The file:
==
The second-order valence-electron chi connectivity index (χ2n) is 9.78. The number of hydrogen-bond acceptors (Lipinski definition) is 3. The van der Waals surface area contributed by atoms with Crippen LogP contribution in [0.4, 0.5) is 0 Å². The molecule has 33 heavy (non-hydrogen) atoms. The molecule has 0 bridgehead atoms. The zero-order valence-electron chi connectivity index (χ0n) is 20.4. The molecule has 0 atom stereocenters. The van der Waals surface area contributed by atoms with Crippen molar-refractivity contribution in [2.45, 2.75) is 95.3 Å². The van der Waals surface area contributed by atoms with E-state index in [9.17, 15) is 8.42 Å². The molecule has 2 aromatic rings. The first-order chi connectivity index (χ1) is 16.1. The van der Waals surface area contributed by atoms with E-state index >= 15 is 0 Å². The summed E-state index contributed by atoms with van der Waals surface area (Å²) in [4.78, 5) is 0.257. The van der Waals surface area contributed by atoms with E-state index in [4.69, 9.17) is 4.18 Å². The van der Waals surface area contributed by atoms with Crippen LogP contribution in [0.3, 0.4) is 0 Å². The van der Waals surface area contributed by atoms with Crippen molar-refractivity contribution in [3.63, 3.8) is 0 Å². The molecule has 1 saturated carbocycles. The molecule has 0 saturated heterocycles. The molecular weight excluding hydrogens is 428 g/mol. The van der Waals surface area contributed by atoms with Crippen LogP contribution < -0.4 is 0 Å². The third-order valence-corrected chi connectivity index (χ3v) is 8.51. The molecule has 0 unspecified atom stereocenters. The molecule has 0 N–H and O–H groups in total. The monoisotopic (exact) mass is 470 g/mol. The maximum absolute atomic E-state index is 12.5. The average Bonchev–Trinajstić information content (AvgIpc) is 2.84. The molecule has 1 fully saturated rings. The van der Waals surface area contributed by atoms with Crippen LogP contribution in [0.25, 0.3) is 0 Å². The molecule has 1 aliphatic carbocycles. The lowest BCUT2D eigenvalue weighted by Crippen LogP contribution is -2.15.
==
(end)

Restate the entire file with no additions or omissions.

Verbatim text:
The second-order valence-electron chi connectivity index (χ2n) is 9.78. The number of hydrogen-bond acceptors (Lipinski definition) is 3. The van der Waals surface area contributed by atoms with Crippen LogP contribution in [0.4, 0.5) is 0 Å². The molecule has 33 heavy (non-hydrogen) atoms. The molecule has 0 bridgehead atoms. The zero-order valence-electron chi connectivity index (χ0n) is 20.4. The molecule has 0 atom stereocenters. The van der Waals surface area contributed by atoms with Crippen molar-refractivity contribution in [2.45, 2.75) is 95.3 Å². The van der Waals surface area contributed by atoms with E-state index in [9.17, 15) is 8.42 Å². The molecule has 2 aromatic rings. The first-order chi connectivity index (χ1) is 16.1. The van der Waals surface area contributed by atoms with E-state index >= 15 is 0 Å². The summed E-state index contributed by atoms with van der Waals surface area (Å²) in [4.78, 5) is 0.257. The van der Waals surface area contributed by atoms with E-state index in [4.69, 9.17) is 4.18 Å². The van der Waals surface area contributed by atoms with Crippen LogP contribution in [0.3, 0.4) is 0 Å². The van der Waals surface area contributed by atoms with Crippen molar-refractivity contribution in [3.63, 3.8) is 0 Å². The molecule has 1 saturated carbocycles. The molecule has 0 saturated heterocycles. The molecular weight excluding hydrogens is 428 g/mol. The van der Waals surface area contributed by atoms with Crippen LogP contribution < -0.4 is 0 Å². The third-order valence-corrected chi connectivity index (χ3v) is 8.51. The molecule has 0 unspecified atom stereocenters. The molecule has 0 N–H and O–H groups in total. The monoisotopic (exact) mass is 470 g/mol. The maximum absolute atomic E-state index is 12.5. The average Bonchev–Trinajstić information content (AvgIpc) is 2.84. The molecule has 1 fully saturated rings. The van der Waals surface area contributed by atoms with Crippen LogP contribution in [0.25, 0.3) is 0 Å². The molecule has 1 aliphatic carbocycles. The lowest BCUT2D eigenvalue weighted by Crippen LogP contribution is -2.15.